Indigenous people, race relations and Australian sport

Christopher J Hallinan, Barry Judd

Research output: Book/ReportBook

Abstract

The Indigenous peoples of Australia have a proud history of participation and the achievement of excellence in Australian sports. Historically, Australian sports have provided a rare and important social context in which Indigenous Australians could engage with and participate in non-Indigenous society. Today, Indigenous Australian people in sports continue to provide important points of reference around which national public dialogue about racial and cultural relations in Australia takes place.
Yet much media coverage surrounding these issues and almost all academic interest concerning Indigenous people and Australian sports is constructed from non-Indigenous perspectives. With a few notable exceptions, the racial and cultural implications of Australian sports as viewed from an Indigenous Australian Studies perspective remains understudied. The media coverage and academic discussion of Indigenous people and Australian sports is largely constructed within the context of Anglo-Australian nationalist discourse, and becomes most emphasised when reporting on aspects of ‘racial and cultural’ explanations of Indigenous sporting excellence and failures associated anomalous behaviour.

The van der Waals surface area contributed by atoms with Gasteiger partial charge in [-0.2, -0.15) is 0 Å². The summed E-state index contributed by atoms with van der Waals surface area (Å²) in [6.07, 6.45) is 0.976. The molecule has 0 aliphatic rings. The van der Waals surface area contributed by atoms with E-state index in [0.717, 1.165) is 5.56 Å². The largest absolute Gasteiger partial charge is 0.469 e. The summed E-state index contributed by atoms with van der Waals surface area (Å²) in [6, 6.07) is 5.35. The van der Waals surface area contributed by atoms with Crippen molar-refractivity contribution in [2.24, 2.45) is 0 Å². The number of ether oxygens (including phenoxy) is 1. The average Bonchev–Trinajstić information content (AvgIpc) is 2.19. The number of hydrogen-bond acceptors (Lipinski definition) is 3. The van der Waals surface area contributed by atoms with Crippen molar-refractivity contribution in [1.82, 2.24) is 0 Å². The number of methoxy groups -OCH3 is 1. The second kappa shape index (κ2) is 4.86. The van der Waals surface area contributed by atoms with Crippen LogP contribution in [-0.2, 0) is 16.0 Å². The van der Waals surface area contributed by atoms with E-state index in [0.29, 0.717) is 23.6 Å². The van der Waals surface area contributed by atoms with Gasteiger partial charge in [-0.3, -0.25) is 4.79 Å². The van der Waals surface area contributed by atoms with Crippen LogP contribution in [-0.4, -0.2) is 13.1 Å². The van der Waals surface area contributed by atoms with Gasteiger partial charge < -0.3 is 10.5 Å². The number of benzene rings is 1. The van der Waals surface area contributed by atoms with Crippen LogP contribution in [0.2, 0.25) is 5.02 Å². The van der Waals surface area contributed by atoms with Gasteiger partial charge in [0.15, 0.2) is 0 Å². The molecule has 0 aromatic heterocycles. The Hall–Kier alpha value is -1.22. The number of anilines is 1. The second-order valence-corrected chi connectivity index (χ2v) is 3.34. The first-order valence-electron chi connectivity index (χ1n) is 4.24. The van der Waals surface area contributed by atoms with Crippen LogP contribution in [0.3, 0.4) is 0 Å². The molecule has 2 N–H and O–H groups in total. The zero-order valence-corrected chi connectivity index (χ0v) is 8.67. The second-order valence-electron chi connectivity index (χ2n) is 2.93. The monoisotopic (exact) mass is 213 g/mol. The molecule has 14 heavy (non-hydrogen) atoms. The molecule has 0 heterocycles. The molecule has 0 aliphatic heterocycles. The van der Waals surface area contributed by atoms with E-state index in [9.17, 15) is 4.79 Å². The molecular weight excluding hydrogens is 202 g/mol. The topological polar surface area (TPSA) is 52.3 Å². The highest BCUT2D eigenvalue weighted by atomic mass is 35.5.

This book investigates the many ways that Indigenous Australians have engaged with Australian sports and the racial and cultural readings that have been associated with these engagements. Questions concerning the importance that sports play in constructions of Australian indigeneities and the extent to which these have been maintained as marginal to Australian national identity are the central critical themes of this book.
Original languageEnglish
Place of PublicationUK
PublisherRoutledge
Number of pages144
ISBN (Print)9781134904568
DOIs
Publication statusPublished - 6 May 2016
Externally publishedYes

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